Wealth inequality has spiralled out of control. The Brexit debate needs to end so we can ACTUALLY change things.
Flickr/Zongo

The news isn’t all that surprising, nor unprecedented – that the 26 richest billionaires on planet earth have as much wealth between them as the poorest 3.8 billion human beings. It is though, for all of its inevitability, no less repugnant and grotesque.

The figures aren’t even stagnant either; they’re yawning ever-wider year on year. For example, in just 3 short years, the number of people who own as much wealth as half the planet has reduced from 80 in 2015 to just 26 in 2018. If this trajectory continues unabated, by 2025, just 1 single individual will have amassed a personal fortune bigger that half of all other living humans on the planet.

And this isn’t even an unlikely scenario, either. Billionaires’ fortunes balloon by a staggering $2.5bn every single day. Indeed, in 2018 alone, the 2,200 billionaires on the planet (a figure twice as big as before the 2008 financial crisis) grew 12% wealthier, whilst the bottom half of the world got 11% poorer.

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These are now, categorically, ultra-extreme levels of inequality. They are also a stark reminder that, above all the cries ad nauseum of Backstop, Withdrawal Agreement, Customs Union and People’s Vote, wealth has essentially been consolidated to the point of oligopoly on a global scale.

It is because of this disparity, and all it means for humanity, that we need leaders, and Prime Ministers, like Jeremy Corbyn. However, in Britain at least, Brexit has become like a parasite in the minds of well-meaning people, to the abandonment of all else.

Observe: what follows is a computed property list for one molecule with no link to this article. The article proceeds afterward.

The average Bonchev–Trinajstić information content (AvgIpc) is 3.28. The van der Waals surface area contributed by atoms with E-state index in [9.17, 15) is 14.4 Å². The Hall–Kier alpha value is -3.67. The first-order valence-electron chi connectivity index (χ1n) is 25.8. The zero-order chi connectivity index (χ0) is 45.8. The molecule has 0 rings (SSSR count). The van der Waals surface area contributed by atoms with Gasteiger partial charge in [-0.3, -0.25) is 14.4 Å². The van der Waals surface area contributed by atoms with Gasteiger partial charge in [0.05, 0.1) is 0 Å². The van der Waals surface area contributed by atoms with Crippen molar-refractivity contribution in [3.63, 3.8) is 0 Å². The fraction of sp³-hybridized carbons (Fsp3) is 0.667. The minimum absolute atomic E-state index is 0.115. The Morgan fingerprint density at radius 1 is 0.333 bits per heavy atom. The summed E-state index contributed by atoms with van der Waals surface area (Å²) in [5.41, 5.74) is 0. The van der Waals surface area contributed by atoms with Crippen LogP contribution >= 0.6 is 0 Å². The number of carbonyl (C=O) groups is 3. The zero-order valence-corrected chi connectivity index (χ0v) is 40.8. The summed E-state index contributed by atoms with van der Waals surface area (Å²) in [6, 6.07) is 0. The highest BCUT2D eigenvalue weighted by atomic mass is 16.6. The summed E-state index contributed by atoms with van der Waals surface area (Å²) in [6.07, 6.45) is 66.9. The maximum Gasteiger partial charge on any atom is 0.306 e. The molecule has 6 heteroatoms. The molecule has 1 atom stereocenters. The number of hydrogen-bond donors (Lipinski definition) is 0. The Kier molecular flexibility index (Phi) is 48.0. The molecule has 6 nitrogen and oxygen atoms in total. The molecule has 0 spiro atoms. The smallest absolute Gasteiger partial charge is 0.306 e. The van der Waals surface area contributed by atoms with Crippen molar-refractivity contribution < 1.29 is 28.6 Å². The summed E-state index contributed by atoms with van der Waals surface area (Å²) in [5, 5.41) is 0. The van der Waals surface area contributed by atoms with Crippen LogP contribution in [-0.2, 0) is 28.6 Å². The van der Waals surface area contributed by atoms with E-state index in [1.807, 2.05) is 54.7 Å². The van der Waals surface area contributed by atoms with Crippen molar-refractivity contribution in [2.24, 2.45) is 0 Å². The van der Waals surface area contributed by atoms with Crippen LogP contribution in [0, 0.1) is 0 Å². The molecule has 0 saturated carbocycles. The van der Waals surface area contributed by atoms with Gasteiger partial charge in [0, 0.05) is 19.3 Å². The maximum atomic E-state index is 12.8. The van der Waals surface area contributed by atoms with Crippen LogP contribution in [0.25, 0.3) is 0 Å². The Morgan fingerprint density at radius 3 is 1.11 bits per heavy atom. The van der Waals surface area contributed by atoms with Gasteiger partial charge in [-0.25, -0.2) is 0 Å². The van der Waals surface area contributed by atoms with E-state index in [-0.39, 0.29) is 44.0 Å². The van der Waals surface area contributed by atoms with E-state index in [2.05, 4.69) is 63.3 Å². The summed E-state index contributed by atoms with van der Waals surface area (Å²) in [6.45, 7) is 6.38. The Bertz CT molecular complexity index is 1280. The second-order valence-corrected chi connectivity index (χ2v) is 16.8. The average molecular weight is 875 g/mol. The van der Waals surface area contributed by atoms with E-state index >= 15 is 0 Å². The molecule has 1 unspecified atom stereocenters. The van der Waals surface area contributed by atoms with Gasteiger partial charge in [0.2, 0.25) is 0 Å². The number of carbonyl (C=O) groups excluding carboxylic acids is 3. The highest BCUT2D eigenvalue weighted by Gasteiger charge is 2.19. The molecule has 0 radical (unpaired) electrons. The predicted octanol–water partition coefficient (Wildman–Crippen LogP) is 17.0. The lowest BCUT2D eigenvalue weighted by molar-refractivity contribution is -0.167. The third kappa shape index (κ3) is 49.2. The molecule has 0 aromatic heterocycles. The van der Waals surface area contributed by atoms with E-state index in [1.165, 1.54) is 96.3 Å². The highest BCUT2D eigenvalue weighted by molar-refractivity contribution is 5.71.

Consider that in this country, the poorest 10% of Britons pay a higher effective tax rate than the richest 10%, once taxes on consumption are taken into account, and then marvel that our entire political conversation has essentially been hijacked by Brexit.

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Along with this astonishingly unjust inequality we also have imminent global catastrophe looming. Climate change is no longer just a far-off prospect for future generations, but one that is being felt right now, and will, as long as our creaking 40-year old system of uber-capitalism withstands and its proponents and beneficiaries continue to distract us, only get worse.

Indeed, David Attenborough has just warned the Davos Conference that we are now in the Anthropocene. Whereas the Holocene – the previous age – represented a time of great natural stability for 12,000 years, now the Anthropocene – the age of humans – threatens to be our undoing.

Yet what position are we in, in this country, to discuss these vast, mythical problems? We are too busy worrying about small print.

Just look at the progress being made in the USA. Alexandria Ocasio-Cortez, the recently elected, self-avowed Democratic Socialist representative for New York’s 14th District, has galvanised a wellspring of support for a Green New Deal.

This sweeping idea melds the needs of labour with the needs of our climate, promising massive investment in renewable energy and ‘green jobs’.

In Blighty, though, we are stuck in the quagmire of Brexit, unable to consider anything beyond paltry point scoring and demonisation of Leavers and Remainers.

At the very least, the massive wealth inequality highlighted by Oxfam must serve as a reminder that some things are bigger than Brexit. And it must serve as a timely reminder of why we need to completely diverge from the now completely defunct neo-conservative approach, and put our faith in truly transformative, Democratic Socialist visionaries like Corbyn.

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